Iran’s nuclear policy: what lies beneath?

khamenei1.jpgThere is a running joke among Western journalists, diplomats and other foreigners based in Iran who have the task of trying to understand what is going on behind the scenes: the longer you stay here, the more opaque Iranian policy making becomes.

It may be said lightheartedly, but it contains more than a grain of truth. The longer you spend trying to peel back the layers of the Iranian establishment to understand what the Supreme Leader Ayatollah Ali Khamenei is thinking, the more layers you discover.

from Pakistan: Now or Never?:

What does showdown over Iran mean for Pakistan?

File photo of Iranian President Mahmoud AhmedinejadIt's early days yet, but people are already trying to work out what any Israeli attack on Iran would mean for Pakistan. (The idea that Israel might attack Iran to damage or destroy its nuclear programme gained currency this week when former U.S. ambassador John Bolton predicted in an interview with the Daily Telegraph that it would do so after the November U.S. presidential election but before the next president is sworn in.)

Pakistan defence analyst Ikram Sehgal paints an alarming, and perhaps deliberately alarmist, picture in The News of what this could mean for Pakistan: "Could Israeli or (US) planners afford the risk of leaving a Muslim nuclear state with the means of missile delivery intact if there is war with Iran? Can they take this calculated risk in the face of a possible Pakistani nuclear reaction because of military action on a fellow Muslim nation and neighbour...?" he writes. "Should one not be apprehensive that India as the 'newly U.S. appointed policeman of the region' takes the opportunity ... for launching all-out Indian military offensive....?"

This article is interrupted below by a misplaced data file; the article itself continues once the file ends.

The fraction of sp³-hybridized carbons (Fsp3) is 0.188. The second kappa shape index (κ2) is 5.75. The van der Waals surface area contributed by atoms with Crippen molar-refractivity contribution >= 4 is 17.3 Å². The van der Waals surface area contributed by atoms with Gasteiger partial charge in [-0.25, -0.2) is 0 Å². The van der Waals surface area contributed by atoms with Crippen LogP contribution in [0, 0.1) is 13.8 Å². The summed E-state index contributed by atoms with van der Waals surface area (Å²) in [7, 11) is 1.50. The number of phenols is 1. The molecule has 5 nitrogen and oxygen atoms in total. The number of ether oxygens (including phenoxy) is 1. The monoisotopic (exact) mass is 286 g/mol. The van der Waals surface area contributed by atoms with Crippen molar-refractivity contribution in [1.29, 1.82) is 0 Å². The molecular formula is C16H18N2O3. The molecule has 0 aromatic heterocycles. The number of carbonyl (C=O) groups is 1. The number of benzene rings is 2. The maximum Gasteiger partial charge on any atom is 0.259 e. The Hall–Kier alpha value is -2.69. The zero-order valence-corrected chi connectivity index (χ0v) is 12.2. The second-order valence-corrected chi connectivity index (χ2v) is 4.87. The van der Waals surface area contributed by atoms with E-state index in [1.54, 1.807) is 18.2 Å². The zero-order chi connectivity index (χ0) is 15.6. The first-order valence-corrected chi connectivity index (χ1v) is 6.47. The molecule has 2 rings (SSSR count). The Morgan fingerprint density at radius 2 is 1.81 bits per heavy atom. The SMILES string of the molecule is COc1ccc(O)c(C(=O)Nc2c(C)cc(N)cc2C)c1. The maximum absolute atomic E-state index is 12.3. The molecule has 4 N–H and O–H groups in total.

from India Insight:

Jury still out on Indo-U.S. “unclear” deal

US President Bush raises his glass for a toast with Indian Prime Minister Singh at an official dinner …US President Bush raises his glass for a toast with Indian Prime Minister Singh at an official dinner …You could be forgiven for thinking that the civilian nuclear deal with the United States is all about whether India holds early elections or not.

Every newspaper is speculating if Prime Minister Manmohan Singh, who has staked his personal reputation on the deal, will resign to disassociate himself from an administration that failed to save a pact keenly watched by the world.

from Global News Journal:

Bush and Iran; a familiar script

Bush and MerkelGeorge W Bush's final tour of Europe as president of the United States has so far been curiously uneventful and curiously familiar. More discussion of Iran, more talk of tougher sanctions if the Islamic republic refuses to stop enriching uranium and another warning that 'all options' are on the table to ensure it falls into line.

But despite three rounds of sanctions by the U.N. Security Council, Iran has refused to cooperate. Instead it has set about protecting assets at risk from such measures, for example by withdrawing funds from European banks.

from India Insight:

Iran or the US? India’s delicate balancing act

The visit of Iranian President Mahmoud Ahmadinejad to India on Tuesday was a slightly low-key affair. But it throws up an interesting conundrum for the Indian government.

Iranian President Mahmoud Ahmadinejad looks on during his meeting with Indian Prime Minister Manmohan Singh in New Delhi April 29, 2008. REUTERS/B MathurJust how close can New Delhi afford to be to Tehran before it seriously angers Washington. In the end, will India be forced to choose -- Iranian gas or American friendship?